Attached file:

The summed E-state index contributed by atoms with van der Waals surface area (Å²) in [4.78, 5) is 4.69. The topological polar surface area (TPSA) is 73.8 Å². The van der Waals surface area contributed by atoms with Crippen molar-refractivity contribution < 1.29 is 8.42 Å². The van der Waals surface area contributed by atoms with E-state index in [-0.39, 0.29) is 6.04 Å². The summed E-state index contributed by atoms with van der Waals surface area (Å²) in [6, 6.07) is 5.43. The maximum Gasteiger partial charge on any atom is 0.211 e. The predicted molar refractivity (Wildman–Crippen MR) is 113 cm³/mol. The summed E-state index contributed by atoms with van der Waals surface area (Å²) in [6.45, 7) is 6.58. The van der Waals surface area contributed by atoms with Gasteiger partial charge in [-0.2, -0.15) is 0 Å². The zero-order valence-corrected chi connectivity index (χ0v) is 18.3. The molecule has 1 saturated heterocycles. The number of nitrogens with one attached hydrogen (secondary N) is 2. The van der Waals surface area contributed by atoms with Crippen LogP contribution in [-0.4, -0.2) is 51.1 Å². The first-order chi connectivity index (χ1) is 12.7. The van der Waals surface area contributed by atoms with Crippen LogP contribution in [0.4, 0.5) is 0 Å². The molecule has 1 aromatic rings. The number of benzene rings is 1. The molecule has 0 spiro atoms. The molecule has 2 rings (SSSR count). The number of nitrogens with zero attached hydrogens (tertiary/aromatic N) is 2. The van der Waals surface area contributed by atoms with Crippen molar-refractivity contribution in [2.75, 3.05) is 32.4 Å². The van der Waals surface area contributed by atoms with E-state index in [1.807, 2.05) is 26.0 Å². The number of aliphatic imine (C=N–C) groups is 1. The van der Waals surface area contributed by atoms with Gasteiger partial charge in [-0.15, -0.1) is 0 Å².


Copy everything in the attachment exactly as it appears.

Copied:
The summed E-state index contributed by atoms with van der Waals surface area (Å²) in [4.78, 5) is 4.69. The topological polar surface area (TPSA) is 73.8 Å². The van der Waals surface area contributed by atoms with Crippen molar-refractivity contribution < 1.29 is 8.42 Å². The van der Waals surface area contributed by atoms with E-state index in [-0.39, 0.29) is 6.04 Å². The summed E-state index contributed by atoms with van der Waals surface area (Å²) in [6, 6.07) is 5.43. The maximum Gasteiger partial charge on any atom is 0.211 e. The predicted molar refractivity (Wildman–Crippen MR) is 113 cm³/mol. The summed E-state index contributed by atoms with van der Waals surface area (Å²) in [6.45, 7) is 6.58. The van der Waals surface area contributed by atoms with Gasteiger partial charge in [-0.2, -0.15) is 0 Å². The zero-order valence-corrected chi connectivity index (χ0v) is 18.3. The molecule has 1 saturated heterocycles. The number of nitrogens with one attached hydrogen (secondary N) is 2. The van der Waals surface area contributed by atoms with Crippen LogP contribution in [-0.4, -0.2) is 51.1 Å². The first-order chi connectivity index (χ1) is 12.7. The van der Waals surface area contributed by atoms with Crippen LogP contribution in [0.4, 0.5) is 0 Å². The molecule has 1 aromatic rings. The number of benzene rings is 1. The molecule has 0 spiro atoms. The molecule has 2 rings (SSSR count). The number of nitrogens with zero attached hydrogens (tertiary/aromatic N) is 2. The van der Waals surface area contributed by atoms with Crippen molar-refractivity contribution in [2.75, 3.05) is 32.4 Å². The van der Waals surface area contributed by atoms with E-state index in [1.807, 2.05) is 26.0 Å². The number of aliphatic imine (C=N–C) groups is 1. The van der Waals surface area contributed by atoms with Gasteiger partial charge in [-0.15, -0.1) is 0 Å².